Kate Soper is an award-winning composer, performer and co-director of The Wet Ink Ensemble, and her latest work, IPSA DIXIT will be presented February 3rd and 4th at Dixon Place in NYC. Lead by Ms. Soper on vocals, IPSA DIXIT is on the cutting edge of contemporary chamber music and vocal performance. Helmed by up and coming director Ashley Tata, the production draws on texts by a range of literary voices that call understandability and artistic expression into question. Soper regularly performs as a soprano on new works by emerging composers with Wet Ink.
At just 35 years old, Kate Soper has received critical acclaim for her work and is the recipient of major awards including Guggenheim Foundation, the American Academy of Arts and Letters, Koussevitzky Foundation and ASCAP and has been commissioned by ensembles that include Los Angeles Philharmonic and Carnegie Hall. She has received residencies and fellowships from Civitella Raineri, the Macdowell Colony, and Tanglewood, among others, and is the Iva Dee Hiatt Professor of music at Smith College in Northampton, MA. Kate recently spoke to AXS about this play and her experiences in theater:
AXS: What was your initial inspiration for IPSA DIXIT? To what does the title of the piece refer?
Kate Soper (KS): The spark for IPSA DIXIT came from my realization that a handful of works I had written separately were in fact deeply intertwined, and my desire to make this connection explicit by weaving them together with newly-composed works to make a single experience. I was also motivated to write the piece so that I could spend more time working with the wonderful and talented artists involved! IPSA DIXIT is the feminized form of "Ipse Dixit" (literally "he, himself, said it"), which is a term describing a fallacious claim made on the basis of the authority of the claimer alone. E.g.: "I don't need to prove that what I say is true, it's true because I said so!" The piece relates to the title in its exploration of all the ways truth can be hidden, via demonstrations of how music can distort the meaning of words, how a singer's privileged status among instrumentalists can be challenged, and how gut feeling can overrule reason in both art and life.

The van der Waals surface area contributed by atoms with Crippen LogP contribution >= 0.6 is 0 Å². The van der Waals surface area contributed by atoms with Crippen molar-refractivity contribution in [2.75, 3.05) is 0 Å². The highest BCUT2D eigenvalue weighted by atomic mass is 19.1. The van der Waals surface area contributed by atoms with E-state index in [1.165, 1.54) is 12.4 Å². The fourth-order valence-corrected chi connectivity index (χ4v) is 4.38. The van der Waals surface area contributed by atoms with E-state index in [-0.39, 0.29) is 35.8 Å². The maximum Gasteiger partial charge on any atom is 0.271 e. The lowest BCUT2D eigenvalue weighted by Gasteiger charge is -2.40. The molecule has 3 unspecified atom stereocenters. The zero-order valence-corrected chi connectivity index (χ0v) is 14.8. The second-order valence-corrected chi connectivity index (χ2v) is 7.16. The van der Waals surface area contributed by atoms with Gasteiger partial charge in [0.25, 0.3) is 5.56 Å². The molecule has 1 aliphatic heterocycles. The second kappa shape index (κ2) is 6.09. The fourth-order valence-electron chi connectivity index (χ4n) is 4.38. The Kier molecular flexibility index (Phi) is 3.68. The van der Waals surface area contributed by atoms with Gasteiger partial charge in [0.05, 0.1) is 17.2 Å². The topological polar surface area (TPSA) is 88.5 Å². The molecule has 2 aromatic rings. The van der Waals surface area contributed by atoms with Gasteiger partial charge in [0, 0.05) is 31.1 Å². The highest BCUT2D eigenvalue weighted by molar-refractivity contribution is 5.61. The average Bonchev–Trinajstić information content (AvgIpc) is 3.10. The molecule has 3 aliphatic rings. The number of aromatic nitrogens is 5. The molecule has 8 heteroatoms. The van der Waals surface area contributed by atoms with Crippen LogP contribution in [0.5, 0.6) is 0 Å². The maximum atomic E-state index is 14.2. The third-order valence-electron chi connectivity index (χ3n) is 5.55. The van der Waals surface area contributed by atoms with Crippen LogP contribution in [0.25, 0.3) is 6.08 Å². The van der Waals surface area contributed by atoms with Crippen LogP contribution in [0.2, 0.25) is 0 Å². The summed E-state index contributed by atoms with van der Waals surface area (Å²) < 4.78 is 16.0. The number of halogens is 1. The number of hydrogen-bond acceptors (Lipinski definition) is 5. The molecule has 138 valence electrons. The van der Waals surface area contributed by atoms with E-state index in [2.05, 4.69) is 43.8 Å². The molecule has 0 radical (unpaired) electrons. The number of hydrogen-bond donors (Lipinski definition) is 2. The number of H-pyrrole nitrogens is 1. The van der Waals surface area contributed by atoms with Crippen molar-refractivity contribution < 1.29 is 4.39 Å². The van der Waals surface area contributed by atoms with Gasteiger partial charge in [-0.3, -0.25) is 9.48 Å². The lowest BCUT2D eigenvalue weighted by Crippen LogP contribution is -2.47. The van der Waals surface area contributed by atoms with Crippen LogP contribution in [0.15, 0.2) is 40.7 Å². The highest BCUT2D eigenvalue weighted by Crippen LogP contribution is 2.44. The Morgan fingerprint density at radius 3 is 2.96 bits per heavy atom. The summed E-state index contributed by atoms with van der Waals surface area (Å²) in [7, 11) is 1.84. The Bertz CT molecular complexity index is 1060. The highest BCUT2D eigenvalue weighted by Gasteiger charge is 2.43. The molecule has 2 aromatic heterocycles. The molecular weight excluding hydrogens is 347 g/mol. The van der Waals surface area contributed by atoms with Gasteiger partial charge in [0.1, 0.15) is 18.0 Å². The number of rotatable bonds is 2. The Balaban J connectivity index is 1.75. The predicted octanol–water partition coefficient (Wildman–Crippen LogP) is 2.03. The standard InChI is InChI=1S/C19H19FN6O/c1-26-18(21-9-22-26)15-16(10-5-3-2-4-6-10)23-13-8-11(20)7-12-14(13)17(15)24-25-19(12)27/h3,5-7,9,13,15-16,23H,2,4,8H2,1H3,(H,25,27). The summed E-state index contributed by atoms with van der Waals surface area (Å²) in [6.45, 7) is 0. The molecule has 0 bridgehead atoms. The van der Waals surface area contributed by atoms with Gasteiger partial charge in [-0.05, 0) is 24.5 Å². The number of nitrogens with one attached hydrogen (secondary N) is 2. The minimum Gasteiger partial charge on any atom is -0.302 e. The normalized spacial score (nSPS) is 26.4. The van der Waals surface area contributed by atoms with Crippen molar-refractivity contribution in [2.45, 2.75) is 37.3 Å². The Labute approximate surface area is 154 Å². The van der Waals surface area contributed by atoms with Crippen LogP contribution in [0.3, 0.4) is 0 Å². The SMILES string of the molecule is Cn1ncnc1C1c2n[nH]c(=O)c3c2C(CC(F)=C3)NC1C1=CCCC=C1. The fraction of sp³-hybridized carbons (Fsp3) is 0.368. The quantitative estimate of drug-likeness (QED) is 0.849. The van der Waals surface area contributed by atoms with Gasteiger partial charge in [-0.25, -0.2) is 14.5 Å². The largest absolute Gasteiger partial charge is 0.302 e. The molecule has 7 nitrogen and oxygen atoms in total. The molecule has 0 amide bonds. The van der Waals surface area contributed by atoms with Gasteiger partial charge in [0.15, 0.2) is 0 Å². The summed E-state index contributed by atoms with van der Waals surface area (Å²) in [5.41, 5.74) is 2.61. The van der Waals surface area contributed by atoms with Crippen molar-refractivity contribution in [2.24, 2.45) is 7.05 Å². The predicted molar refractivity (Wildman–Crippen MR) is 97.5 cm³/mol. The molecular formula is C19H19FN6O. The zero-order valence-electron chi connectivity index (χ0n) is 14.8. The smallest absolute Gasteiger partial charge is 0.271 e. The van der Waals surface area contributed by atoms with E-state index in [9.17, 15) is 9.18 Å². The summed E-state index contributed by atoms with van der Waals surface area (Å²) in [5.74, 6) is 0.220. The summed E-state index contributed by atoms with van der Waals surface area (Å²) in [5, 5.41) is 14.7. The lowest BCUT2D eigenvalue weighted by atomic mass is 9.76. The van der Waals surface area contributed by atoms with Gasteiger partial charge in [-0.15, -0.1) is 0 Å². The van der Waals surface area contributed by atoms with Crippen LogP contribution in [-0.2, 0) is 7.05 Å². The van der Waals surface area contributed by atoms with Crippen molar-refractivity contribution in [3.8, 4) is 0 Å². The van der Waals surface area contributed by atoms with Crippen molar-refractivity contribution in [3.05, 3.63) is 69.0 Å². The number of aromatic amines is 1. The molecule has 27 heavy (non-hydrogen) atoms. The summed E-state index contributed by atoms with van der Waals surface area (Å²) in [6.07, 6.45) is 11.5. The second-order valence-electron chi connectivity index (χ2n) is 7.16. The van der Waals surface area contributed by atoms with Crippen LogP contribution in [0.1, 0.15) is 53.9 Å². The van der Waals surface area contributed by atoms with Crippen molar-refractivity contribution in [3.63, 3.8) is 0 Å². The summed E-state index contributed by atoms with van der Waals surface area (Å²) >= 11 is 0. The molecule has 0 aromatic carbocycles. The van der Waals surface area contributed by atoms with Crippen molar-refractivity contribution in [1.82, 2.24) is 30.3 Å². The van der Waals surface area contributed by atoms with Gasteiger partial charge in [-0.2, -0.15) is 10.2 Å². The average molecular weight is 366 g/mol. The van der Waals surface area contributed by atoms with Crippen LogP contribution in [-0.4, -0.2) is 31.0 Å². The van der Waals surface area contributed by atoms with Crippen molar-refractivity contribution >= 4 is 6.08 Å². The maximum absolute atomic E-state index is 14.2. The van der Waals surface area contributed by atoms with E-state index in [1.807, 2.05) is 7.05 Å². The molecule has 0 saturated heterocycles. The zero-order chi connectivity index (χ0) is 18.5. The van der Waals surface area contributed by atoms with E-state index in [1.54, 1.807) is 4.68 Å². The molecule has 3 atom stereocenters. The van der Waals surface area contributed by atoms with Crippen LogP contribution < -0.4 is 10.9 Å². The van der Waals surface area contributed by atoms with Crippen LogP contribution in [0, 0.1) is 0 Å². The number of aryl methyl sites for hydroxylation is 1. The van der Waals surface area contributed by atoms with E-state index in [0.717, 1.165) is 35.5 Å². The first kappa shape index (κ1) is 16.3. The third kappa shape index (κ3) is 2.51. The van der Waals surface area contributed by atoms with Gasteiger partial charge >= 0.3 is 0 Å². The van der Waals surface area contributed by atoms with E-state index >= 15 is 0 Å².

AXS: You have been working on this piece for nearly six years. What have been some major milestones in its development?
KS: IPSA DIXIT was premiered movement by movement, from 2011 to 2016, and each of these first performances was a milestone. Major milestones also occurred when we started fitting the movements together, in performances at New Music New College in Sarasota, at a summer festival in New Hampshire, on the Resonant Bodies festival in New York in fall 2015, and at Smith College, where we played the entire work for the first time. The most recent milestone was our week-long residency at the Experimental Media and Performing Arts Center where we added lights, video, costumes, and staging under the direction of Ashley Tata to bring the piece fully to life.
AXS: How did you come to work with both Wet Ink Ensemble and Dixon Place?
KS: I joined the Wet Ink Ensemble shortly after moving to NYC in 2004. Wet Ink is a collective of composers and performers, but also composer/performers, so it was a great leap not just into a group of fantastic composers whose work I admired but into the world of experimental classical vocal performance. I was first hooked up with Dixon Place through Morningside Opera when they co-produced my opera "Here Be Sirens" in 2014, and the experience was so comfortable and creative that I was eager to return for another big project.
AXS: In your young career, you’ve already received high praise and accolades. Is there one in particular that you are especially proud of?